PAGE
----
Implicit-Association Test (IAT) is a relatively new social psychology test designed to "detect the strength of a person's automatic association between mental representations of objects in memory." It makes a
Aug 26, 2018 rated it it was ok
I was assigned parts of this for orientation at school, and finished it mostly out of spite. Implicit bias is a totally worthwhile topic, but this book was just not great. At one point it suggests that racial stereotypes are maybe ok when they’re positive stereotypes. At another, the author tells a racist joke to make the point that things can be simultaneously offensive and funny, or something...? (The joke was not funny). A bizarre chart categorizes gay and lesbian as genders. A throwaway joke ...more
May 30, 2019 rated it liked it
This is a great book for someone (white) who is just beginning to think about racism. The instruments the authors use are intriguing for what they reveal about unconscious biases, and the basic revelations about the connections between those biases and racial (and other) stereotypes are solid. However, for someone who is looking for meatier fare about racism--especially its embeddedness in social institutions--this book will leave you hungering for more.
Eric Sutton
An interesting work, though the "Good People" of the title is a bit misleading. Good intentions can be damaging, of course, but this book focuses more on the science behind our biases, which applies to most of us, across racial and gender (among others) divides, not just those deemed "good." The book posits what most of us already know: we are racist and sexist and show preferences and biases whether we consciously understand them or not. We have been conditioned through capitalism and social at ...more
Mike Cuenca
Apr 16, 2014 rated it it was amazing  ·  review of another edition
I think this books refutes any claim that the United States is in a post-racial era. Statistical and other scientific evidence presented in the book clearly establish that minority Americans face disadvantages that can be at least partially attributed to either conscious or non-conscious bias. The fact that most of this bias occurs outside the awareness of the perpetrators highlights the need for more education and counseling about how we all need to accept that we may not always be as egalitari ...more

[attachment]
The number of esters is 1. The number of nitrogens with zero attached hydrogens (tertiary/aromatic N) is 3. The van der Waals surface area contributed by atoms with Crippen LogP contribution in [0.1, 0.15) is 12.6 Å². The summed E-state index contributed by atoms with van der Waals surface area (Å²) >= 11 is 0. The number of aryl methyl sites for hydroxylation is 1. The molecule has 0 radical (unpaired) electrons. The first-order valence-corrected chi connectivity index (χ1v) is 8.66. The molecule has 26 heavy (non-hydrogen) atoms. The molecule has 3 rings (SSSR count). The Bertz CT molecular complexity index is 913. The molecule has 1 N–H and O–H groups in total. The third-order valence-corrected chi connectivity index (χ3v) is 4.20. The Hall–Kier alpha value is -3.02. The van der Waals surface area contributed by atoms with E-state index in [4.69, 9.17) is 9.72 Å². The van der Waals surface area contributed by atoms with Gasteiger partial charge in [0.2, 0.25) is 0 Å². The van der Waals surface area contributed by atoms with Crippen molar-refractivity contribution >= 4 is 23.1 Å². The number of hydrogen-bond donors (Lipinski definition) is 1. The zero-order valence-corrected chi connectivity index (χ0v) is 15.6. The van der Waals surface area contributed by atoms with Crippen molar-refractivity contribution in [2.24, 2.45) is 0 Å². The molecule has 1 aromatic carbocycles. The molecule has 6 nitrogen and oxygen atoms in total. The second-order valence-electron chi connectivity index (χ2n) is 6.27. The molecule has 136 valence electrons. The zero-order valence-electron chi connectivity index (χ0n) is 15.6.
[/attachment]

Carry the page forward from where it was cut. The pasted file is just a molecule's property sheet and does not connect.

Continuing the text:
Feb 24, 2014 rated it it was amazing  ·  review of another edition
This is a must read book for everyone who is concerned with race relations, equity, and justice. These two researchers demonstrate how even good people can harbor unconscious prejudice in race, gender, age, religion, and weight. However, the real focus of the book is on race. Institutional and explicit racism have hurt black Americans and continue to prevent them, as a group, from making progress in America. Orwell said it best in "Animal Farm": "All animals are equal but some are more equal tha ...more
Jul 06, 2014 rated it really liked it  ·  review of another edition
Really an interesting and also a disturbing book. It requires some test taking as you read, so my recommendation is to read it on a tablet kindle app, and just go straight to the online website via the provided link to do the tests. I am appalled at my own implicit biases now, but at least I know they are there and my conscious brain can now work on trying to correct them. This is one of those books every "good person" should read. ...more
Jun 05, 2021 rated it it was amazing  ·  review of another edition
Over the past year and a bit I have taken a deeper dive into the psychological, non-fiction realm. Partly due to my own peculiarities in wanting to know why we humans behave the way we do (and to understand my odd brain faults), but also to get a better understanding for the ongoing deeply-rooted social and political issues (ie. systemic racism, gender stereotyping, etc.) that we are up against. Like many, I've been wondering what I can do to help solve these global human rights problems, and so ...more
Graeme Newell
This book explains the topic of implicit bias in decision making. Most of us believe we are rational beings and our decisions are primarily based upon a stone-cold evaluation of the facts. Nothing could be further from the truth.

Research shows that at least 85% of the human decision-making process is completely subconscious. The decision-making process goes something like this: we feel something in our subconscious mind, then we enroll our conscious mind in finding evidence to verify what we al
Jul 23, 2013 rated it really liked it
This book, I believe must be read by almost anyone who is unaware of the idea of Implicit Association (as I was). The main text is only 167 pages, the rest is Appendices, Notes and Index. For the 167 pages of text, the information content is very good.

At the heart of it, the book explains the presence of blindspots, i.e. presence of implicit associations that our brain makes, without our conscious awareness, between groups and certain characteristics/properties. Such unconscious bias may (and u
Jan 06, 2013 rated it liked it

This book is a result of the research of psychologists Banaji and Greenwald using the Implicit Association Test (more information about the test and the actual tests are available on their website They examine hidden biases people may have regarding thing such as race, gender, and age as well as a number of other things. They look at what those hidden biases may mean in regards to our behavior and what if anything we can do to guard against them. It's defi
Short and accessible, free of unnecessary jargon, I think that Blind Spot effectively achieves the goal of showing the gap between explicit and implicit attitude/bias.